Strange Horizons Book Club

Hey! Strange Horizons is hosting a book club. Sweet!

They’ve pulled some new-to-me and so therefore fascinating selections. They’re pre-loaded through December so we know which books to hunt for, and the discussion will take place at the end of every month.

first up, Ombria in Shadow by Patricia McKillip

Tales From My Ursula Le Guin Bookshelf: The Earthsea Cycle

Copyright 2014 by Paula S. Jordan

Trilogy2“The Island of Gont, a single mountain that lifts its peak a mile above the storm-racked Northeast Sea, is a land famous for wizards.”

So begins A Wizard of Earthsea, volume one of The Earthsea Trilogy, and so began my readerly friendship with Ursula K. Le Guin. The trilogy was perhaps my first deep insight into that amalgam of dreams and imperfections that is the human condition. It is a permanent fixture of my heart.

There have been periods since that first experience when I did not read Le Guin’s books, and periods when I did, so my experience of her is spotty. But I can tell you that I have, in one way or another, been informed, deeply moved, and emotionally strengthened by every work of hers that I have read.

As many of you undoubtedly know, Wizard is the insightful coming-of-age story of Ged, known as Sparrowhawk, a gifted boy whose pride would lead him into such troubles as would last through the Trilogy and shadow his magic for life. The book is filled with whimsy and hope and learning and deepest despair, and again hope, in the heart of a much wiser young man.

The Tombs of Atuan, volume two of the Trilogy, is that rarity, the coming-of-age story of a girl. Taken from her home and family as a small child, Tenar was dedicated for a life as high priestess to the “ancient and nameless Powers of the Earth.” And so she served, until a young wizard named Ged came as a thief in search of the greatest treasure of the Tombs she guarded.

In The Farthest Shore, volume three of the Trilogy, an older Ged has risen to become the Archmage of Roke, the most powerful wizard of an Earthsea from which the magic seemed to be fading away. Together with the young Crown Prince Arren, and Kalessin, Eldest of the dragons, Ged travels across the world to “confront his own past, and test the ancient prophecies.” With them also sail Earthsea’s every hope.

Tehanu2It seems clear at the conclusion of The Farthest Shore, completed in 1972, that Le Guin thought she was done with Ged. But Ged, it seems, or perhaps Earthsea itself, was far from done with her. Some 18 years later both Ged and Tenar are back, with Tehanu, a foster child of strange and violent origins, who would add her own indelible brush strokes to the evolving portrait of Earthsea and its inhabitants. If the original Trilogy was–and was not–a tale for children, Tehanu is a story for those same children grown, not old, but older. Ready for another course in wisdom.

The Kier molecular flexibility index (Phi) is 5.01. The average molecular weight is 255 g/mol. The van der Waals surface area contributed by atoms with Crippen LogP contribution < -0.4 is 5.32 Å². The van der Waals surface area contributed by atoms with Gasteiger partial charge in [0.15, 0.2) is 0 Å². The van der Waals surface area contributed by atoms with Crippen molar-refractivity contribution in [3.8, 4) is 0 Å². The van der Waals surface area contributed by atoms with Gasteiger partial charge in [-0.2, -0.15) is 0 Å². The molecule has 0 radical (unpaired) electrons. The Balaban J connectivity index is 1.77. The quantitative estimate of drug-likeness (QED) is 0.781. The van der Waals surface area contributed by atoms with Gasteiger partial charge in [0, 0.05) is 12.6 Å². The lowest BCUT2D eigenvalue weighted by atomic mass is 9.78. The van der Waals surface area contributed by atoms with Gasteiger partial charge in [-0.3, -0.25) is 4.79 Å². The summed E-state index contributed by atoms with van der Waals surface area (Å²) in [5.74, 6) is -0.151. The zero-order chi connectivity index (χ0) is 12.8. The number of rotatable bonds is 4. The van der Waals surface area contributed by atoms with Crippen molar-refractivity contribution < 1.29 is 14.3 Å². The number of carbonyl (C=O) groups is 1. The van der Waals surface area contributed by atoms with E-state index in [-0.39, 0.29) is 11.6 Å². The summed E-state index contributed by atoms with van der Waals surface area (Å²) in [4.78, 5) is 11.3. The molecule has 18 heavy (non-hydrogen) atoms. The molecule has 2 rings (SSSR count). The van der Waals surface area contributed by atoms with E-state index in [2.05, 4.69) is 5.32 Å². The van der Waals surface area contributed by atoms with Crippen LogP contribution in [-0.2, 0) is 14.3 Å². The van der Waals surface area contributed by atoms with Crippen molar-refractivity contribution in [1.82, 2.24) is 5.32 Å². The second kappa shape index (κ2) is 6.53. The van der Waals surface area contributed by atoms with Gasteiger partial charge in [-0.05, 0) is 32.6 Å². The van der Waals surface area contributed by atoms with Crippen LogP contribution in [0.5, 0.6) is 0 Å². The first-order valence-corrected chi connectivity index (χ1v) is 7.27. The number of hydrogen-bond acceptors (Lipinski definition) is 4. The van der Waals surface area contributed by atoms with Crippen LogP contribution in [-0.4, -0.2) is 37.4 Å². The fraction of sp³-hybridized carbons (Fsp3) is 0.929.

Once again, a decade after Tehanu, Earthsea had more work for its historian and gazetteer. Unfortunately I cannot comment on Tales From Earthsea. Not just yet. For though I have read The Other Wind, the most recent (note that I did not say the final) book in the Cycle, I have not yet read the Tales. So I will save the fifth and sixth books in the Cycle for next week, after I have read it.

Following that, I will proceed with brief looks, in varying depths, at the other books of Ursula Le Guin on my shelf.

In the meantime, if you haven’t read Tehanu, or the Trilogy itself, I recommend that you do. The elegantly slim volumes of the Trilogy read rather quickly. But Tehanu is a full length novel, requiring and deserving your extended attention. You won’t regret it.

Unseaming by Mike Allen

We got this beauty up and running, too! Enjoy the creepy!




Available at: Kindle



Book Trailer


Mike Allen has put together a first class collection of horror and dark fantasy. Unseaming burns bright as hell among its peers.

—Laird Barron, author of The Beautiful Thing That Awaits Us All

I forgot what book I ordered..

I have a book waiting for me at Columbus Metro Library but I can’t remember what it is. Good golly, look at this monster! Fattest book in the shelf. What a cool surprise!


oh huzzah! Devices and Desires by KJ Parker one of the Recommended Reads from Context.

“The quickest way to a man’s heart,” said the instructor, “is proverbially through his stomach. But if you want to get into his brain, I recommend the eye-socket.”



Ursula K. Le Guin, A Foretaste

Copyright 2014 by Paula S. Jordan

beachThe post on the writings of Ursula Le Guin which I intended to have for you today is still in the works and will appear here next week. Meanwhile, a distillation of the writer, her mind, and her craft.

Love3plots stories3

unread story



Creative adult

lifes hardsm


journey piclg

Credit for quotations as presented here, unless otherwise identified, go to or

Le Guin photo credits:

Below the headline:

At middle left:

Antimatter Press is up and running, with Bad Wizard, James Maxey

Hey! after more than 18 months of preparation, Antimatter Press is up and running.

Our first publication is Bad Wizard by James Maxey.